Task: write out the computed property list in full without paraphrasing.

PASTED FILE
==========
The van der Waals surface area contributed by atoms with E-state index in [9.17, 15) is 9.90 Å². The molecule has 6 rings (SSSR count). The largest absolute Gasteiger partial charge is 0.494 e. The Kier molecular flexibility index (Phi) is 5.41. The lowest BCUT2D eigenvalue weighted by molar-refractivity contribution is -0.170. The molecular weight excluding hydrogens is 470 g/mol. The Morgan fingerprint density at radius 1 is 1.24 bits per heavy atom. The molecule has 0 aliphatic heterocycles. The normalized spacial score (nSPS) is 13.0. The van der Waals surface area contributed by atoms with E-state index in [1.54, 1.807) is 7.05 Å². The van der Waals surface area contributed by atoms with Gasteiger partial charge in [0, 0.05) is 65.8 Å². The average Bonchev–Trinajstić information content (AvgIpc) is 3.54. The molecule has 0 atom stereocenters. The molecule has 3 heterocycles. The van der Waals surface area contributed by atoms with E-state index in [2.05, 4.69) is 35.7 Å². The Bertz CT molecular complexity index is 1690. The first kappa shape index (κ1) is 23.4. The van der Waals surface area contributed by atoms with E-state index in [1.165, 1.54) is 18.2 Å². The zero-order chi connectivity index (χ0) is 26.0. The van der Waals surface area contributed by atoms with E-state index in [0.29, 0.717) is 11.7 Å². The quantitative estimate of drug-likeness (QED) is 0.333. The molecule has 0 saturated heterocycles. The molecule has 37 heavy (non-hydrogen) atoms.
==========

The van der Waals surface area contributed by atoms with E-state index in [9.17, 15) is 9.90 Å². The molecule has 6 rings (SSSR count). The largest absolute Gasteiger partial charge is 0.494 e. The Kier molecular flexibility index (Phi) is 5.41. The lowest BCUT2D eigenvalue weighted by molar-refractivity contribution is -0.170. The molecular weight excluding hydrogens is 470 g/mol. The Morgan fingerprint density at radius 1 is 1.24 bits per heavy atom. The molecule has 0 aliphatic heterocycles. The normalized spacial score (nSPS) is 13.0. The van der Waals surface area contributed by atoms with E-state index in [1.54, 1.807) is 7.05 Å². The van der Waals surface area contributed by atoms with Gasteiger partial charge in [0, 0.05) is 65.8 Å². The average Bonchev–Trinajstić information content (AvgIpc) is 3.54. The molecule has 0 atom stereocenters. The molecule has 3 heterocycles. The van der Waals surface area contributed by atoms with E-state index in [2.05, 4.69) is 35.7 Å². The Bertz CT molecular complexity index is 1690. The first kappa shape index (κ1) is 23.4. The van der Waals surface area contributed by atoms with E-state index in [1.165, 1.54) is 18.2 Å². The zero-order chi connectivity index (χ0) is 26.0. The van der Waals surface area contributed by atoms with E-state index in [0.29, 0.717) is 11.7 Å². The quantitative estimate of drug-likeness (QED) is 0.333. The molecule has 0 saturated heterocycles. The molecule has 37 heavy (non-hydrogen) atoms.